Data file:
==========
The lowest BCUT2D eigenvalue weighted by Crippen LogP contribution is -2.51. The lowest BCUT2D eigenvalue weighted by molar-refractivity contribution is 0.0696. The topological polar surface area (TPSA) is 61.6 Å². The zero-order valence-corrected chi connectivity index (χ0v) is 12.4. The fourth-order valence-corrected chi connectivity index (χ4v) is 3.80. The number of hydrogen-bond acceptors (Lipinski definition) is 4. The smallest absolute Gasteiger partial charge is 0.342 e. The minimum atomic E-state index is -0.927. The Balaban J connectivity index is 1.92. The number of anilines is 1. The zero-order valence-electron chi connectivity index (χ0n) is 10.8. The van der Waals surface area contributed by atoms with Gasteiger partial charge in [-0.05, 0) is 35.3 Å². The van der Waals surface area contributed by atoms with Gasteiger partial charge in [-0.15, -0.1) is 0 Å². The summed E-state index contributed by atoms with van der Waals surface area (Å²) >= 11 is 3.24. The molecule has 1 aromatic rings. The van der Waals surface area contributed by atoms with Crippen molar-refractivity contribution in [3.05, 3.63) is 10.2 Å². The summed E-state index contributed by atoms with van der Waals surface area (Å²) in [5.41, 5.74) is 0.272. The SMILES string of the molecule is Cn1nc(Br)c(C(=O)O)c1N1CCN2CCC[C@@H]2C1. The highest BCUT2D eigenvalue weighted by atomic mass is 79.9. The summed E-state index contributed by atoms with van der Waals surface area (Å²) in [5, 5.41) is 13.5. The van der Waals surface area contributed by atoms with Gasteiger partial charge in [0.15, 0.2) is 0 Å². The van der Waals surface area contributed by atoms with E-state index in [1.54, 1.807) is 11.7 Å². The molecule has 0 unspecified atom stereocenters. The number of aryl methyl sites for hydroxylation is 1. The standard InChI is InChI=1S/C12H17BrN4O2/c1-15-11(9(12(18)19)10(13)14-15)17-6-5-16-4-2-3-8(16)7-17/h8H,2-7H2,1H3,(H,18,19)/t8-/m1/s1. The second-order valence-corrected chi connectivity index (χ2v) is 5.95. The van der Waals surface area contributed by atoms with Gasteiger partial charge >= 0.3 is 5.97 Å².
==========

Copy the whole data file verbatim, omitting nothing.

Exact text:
The lowest BCUT2D eigenvalue weighted by Crippen LogP contribution is -2.51. The lowest BCUT2D eigenvalue weighted by molar-refractivity contribution is 0.0696. The topological polar surface area (TPSA) is 61.6 Å². The zero-order valence-corrected chi connectivity index (χ0v) is 12.4. The fourth-order valence-corrected chi connectivity index (χ4v) is 3.80. The number of hydrogen-bond acceptors (Lipinski definition) is 4. The smallest absolute Gasteiger partial charge is 0.342 e. The minimum atomic E-state index is -0.927. The Balaban J connectivity index is 1.92. The number of anilines is 1. The zero-order valence-electron chi connectivity index (χ0n) is 10.8. The van der Waals surface area contributed by atoms with Gasteiger partial charge in [-0.05, 0) is 35.3 Å². The van der Waals surface area contributed by atoms with Gasteiger partial charge in [-0.15, -0.1) is 0 Å². The summed E-state index contributed by atoms with van der Waals surface area (Å²) >= 11 is 3.24. The molecule has 1 aromatic rings. The van der Waals surface area contributed by atoms with Crippen molar-refractivity contribution in [3.05, 3.63) is 10.2 Å². The summed E-state index contributed by atoms with van der Waals surface area (Å²) in [5.41, 5.74) is 0.272. The SMILES string of the molecule is Cn1nc(Br)c(C(=O)O)c1N1CCN2CCC[C@@H]2C1. The highest BCUT2D eigenvalue weighted by atomic mass is 79.9. The summed E-state index contributed by atoms with van der Waals surface area (Å²) in [5, 5.41) is 13.5. The van der Waals surface area contributed by atoms with Gasteiger partial charge in [0.15, 0.2) is 0 Å². The van der Waals surface area contributed by atoms with E-state index in [1.54, 1.807) is 11.7 Å². The molecule has 0 unspecified atom stereocenters. The number of aryl methyl sites for hydroxylation is 1. The standard InChI is InChI=1S/C12H17BrN4O2/c1-15-11(9(12(18)19)10(13)14-15)17-6-5-16-4-2-3-8(16)7-17/h8H,2-7H2,1H3,(H,18,19)/t8-/m1/s1. The second-order valence-corrected chi connectivity index (χ2v) is 5.95. The van der Waals surface area contributed by atoms with Gasteiger partial charge >= 0.3 is 5.97 Å².